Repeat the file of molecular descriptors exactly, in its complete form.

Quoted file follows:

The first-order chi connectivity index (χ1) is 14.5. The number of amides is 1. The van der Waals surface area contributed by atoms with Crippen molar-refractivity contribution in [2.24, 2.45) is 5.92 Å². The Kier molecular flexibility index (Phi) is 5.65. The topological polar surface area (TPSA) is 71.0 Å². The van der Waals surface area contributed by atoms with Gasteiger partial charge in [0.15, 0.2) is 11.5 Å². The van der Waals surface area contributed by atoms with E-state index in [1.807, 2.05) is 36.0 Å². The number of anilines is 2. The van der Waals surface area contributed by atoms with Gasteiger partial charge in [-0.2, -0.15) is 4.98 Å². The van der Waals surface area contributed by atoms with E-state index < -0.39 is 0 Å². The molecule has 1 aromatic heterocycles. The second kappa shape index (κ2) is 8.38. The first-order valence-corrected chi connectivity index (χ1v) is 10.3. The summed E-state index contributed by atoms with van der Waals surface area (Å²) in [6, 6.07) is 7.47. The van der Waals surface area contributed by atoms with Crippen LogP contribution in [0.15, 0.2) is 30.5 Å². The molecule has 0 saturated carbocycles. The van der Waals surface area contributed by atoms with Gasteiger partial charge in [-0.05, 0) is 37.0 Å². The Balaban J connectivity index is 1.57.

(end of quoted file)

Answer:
The first-order chi connectivity index (χ1) is 14.5. The number of amides is 1. The van der Waals surface area contributed by atoms with Crippen molar-refractivity contribution in [2.24, 2.45) is 5.92 Å². The Kier molecular flexibility index (Phi) is 5.65. The topological polar surface area (TPSA) is 71.0 Å². The van der Waals surface area contributed by atoms with Gasteiger partial charge in [0.15, 0.2) is 11.5 Å². The van der Waals surface area contributed by atoms with E-state index in [1.807, 2.05) is 36.0 Å². The number of anilines is 2. The van der Waals surface area contributed by atoms with Gasteiger partial charge in [-0.2, -0.15) is 4.98 Å². The van der Waals surface area contributed by atoms with E-state index < -0.39 is 0 Å². The molecule has 1 aromatic heterocycles. The second kappa shape index (κ2) is 8.38. The first-order valence-corrected chi connectivity index (χ1v) is 10.3. The summed E-state index contributed by atoms with van der Waals surface area (Å²) in [6, 6.07) is 7.47. The van der Waals surface area contributed by atoms with Crippen LogP contribution in [0.15, 0.2) is 30.5 Å². The molecule has 0 saturated carbocycles. The van der Waals surface area contributed by atoms with Gasteiger partial charge in [-0.05, 0) is 37.0 Å². The Balaban J connectivity index is 1.57.